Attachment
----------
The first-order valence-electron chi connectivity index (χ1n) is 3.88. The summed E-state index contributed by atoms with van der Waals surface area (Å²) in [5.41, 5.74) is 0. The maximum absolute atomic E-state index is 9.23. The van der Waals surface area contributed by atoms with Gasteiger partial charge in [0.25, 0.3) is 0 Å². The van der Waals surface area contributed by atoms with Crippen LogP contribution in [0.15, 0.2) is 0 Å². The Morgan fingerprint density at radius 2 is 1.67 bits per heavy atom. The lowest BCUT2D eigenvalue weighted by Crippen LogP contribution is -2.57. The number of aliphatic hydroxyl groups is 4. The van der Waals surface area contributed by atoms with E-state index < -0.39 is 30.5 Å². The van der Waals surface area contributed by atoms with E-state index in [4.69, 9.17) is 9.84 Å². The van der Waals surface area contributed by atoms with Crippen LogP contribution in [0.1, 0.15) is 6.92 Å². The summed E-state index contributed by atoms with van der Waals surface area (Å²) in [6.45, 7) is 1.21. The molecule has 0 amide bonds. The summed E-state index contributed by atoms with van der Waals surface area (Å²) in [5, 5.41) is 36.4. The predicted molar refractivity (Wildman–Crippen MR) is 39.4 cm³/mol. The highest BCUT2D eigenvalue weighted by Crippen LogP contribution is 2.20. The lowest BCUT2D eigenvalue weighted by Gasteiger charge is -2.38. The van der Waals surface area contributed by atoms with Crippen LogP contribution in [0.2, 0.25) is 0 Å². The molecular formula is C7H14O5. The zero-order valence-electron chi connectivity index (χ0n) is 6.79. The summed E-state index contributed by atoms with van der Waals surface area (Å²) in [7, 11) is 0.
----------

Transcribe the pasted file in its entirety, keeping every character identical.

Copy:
The first-order valence-electron chi connectivity index (χ1n) is 3.88. The summed E-state index contributed by atoms with van der Waals surface area (Å²) in [5.41, 5.74) is 0. The maximum absolute atomic E-state index is 9.23. The van der Waals surface area contributed by atoms with Gasteiger partial charge in [0.25, 0.3) is 0 Å². The van der Waals surface area contributed by atoms with Crippen LogP contribution in [0.15, 0.2) is 0 Å². The Morgan fingerprint density at radius 2 is 1.67 bits per heavy atom. The lowest BCUT2D eigenvalue weighted by Crippen LogP contribution is -2.57. The number of aliphatic hydroxyl groups is 4. The van der Waals surface area contributed by atoms with E-state index < -0.39 is 30.5 Å². The van der Waals surface area contributed by atoms with E-state index in [4.69, 9.17) is 9.84 Å². The van der Waals surface area contributed by atoms with Crippen LogP contribution in [0.1, 0.15) is 6.92 Å². The summed E-state index contributed by atoms with van der Waals surface area (Å²) in [6.45, 7) is 1.21. The molecule has 0 amide bonds. The summed E-state index contributed by atoms with van der Waals surface area (Å²) in [5, 5.41) is 36.4. The predicted molar refractivity (Wildman–Crippen MR) is 39.4 cm³/mol. The highest BCUT2D eigenvalue weighted by Crippen LogP contribution is 2.20. The lowest BCUT2D eigenvalue weighted by Gasteiger charge is -2.38. The van der Waals surface area contributed by atoms with Crippen LogP contribution in [0.2, 0.25) is 0 Å². The molecular formula is C7H14O5. The zero-order valence-electron chi connectivity index (χ0n) is 6.79. The summed E-state index contributed by atoms with van der Waals surface area (Å²) in [7, 11) is 0.